Because the theatrical side of the business was so much more important to the early poster plant operator, each plant owner was continually fearful of losing the theatrical business to another poster plant. Actually, few boards were owned by the poster companies of that time, and most of the posters put up were in the form of "snipes," "daubs," and "three-sheet locations," at first (Fitzgerald 1941, p. 15). But there was great competition for good locations, and the small three-sheet bills, which were the most common size, began to be posted, helter-skelter, on the freshly-pasted bills of competitors by itinerant men of the street, common laborers, who happened to be hired for this piecework task by the "plant owners" of that time. These itinerants posted wherever there was a stretch of fence or wall large enough, and usually at night when the property owners were not available for discussion of space rates or to chase them away. If fences were not tall enough to accommodate the full height of the bills or posters, the excess was left trailing on the ground or pasted upon the adjoining sidewalk. No assurance was given by nor expected of the bill-poster who stuck up the bills on board fences, walls, ash cans, buildings, barns, and such other places as chance might offer, that the bills would remain exposed to the public for any particular period. The bills might be covered by some rival billposter almost as soon as posted by another batch of bills to be stuck up, which was frequently the case; or, as sometimes happened, they might be covered up by the very bill-poster who had stuck them up in the first instance (Frost 1939, p. 14).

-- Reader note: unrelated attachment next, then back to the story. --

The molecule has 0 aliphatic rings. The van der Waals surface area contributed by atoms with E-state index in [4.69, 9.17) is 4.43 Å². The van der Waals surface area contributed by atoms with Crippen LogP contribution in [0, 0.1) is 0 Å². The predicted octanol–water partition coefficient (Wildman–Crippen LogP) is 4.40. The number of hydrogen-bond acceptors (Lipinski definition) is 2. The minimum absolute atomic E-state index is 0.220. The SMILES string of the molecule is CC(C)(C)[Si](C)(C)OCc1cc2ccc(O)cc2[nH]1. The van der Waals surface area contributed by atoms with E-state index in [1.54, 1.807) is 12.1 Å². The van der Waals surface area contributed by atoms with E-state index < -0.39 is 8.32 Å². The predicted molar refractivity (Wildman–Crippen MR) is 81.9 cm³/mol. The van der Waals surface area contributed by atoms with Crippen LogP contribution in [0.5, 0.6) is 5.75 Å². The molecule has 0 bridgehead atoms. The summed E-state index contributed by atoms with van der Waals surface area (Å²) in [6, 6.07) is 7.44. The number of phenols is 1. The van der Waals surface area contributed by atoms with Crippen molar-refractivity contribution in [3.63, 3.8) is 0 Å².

Eventually the advertisers demanded that measures be taken to insure exposer of the messages for a fixed period of time. However, since the theater owners who ran the majority of poster plants regarded the bill-posting business as secondary to the theatrical business, not much attention was paid to the advertiser's demands. A stage hand was usually entrusted with the obligation of helping an advertiser check a poster showing. As Fitzgerald (1941) puts it,

the theatrical man would not lower himself to be classed as the "city bill-poster A man who was constantly associating with such celebrities as Edmund Booth, Annie Pixley, Clara Morris, Lotta and Lawrence Barrett, could hardly be expected to spend his time helping an advertiser check a poster showing (p. 15).

Eventually, by 1872, contracting companies began to develop, and as more and more manufacturers began to compete with the entertainment world for posting space, these contractors began to pay for the exclusive right to post bills on definite locations, such as fences and walls. Again, the contractors' names were painted on the leased bill-posting surface in order to indicate their exclusive control of locations, and, eventually, they built special structures in the locations with the heaviest traffic. These structures were originally called "fences," and for many years, the use of the term "fences" persisted in the industry, even after special structures for posting bills upon came to be widely employed. One reason was that building permits were often required by municipal authorities for these special structures, and as they were somewhat in the nature of a wooden fence, it was quite natural to ask for and secure permits for fences of certain heights and length. Eventually, these structures became known as "billboards," or merely "boards," (Frost 1939).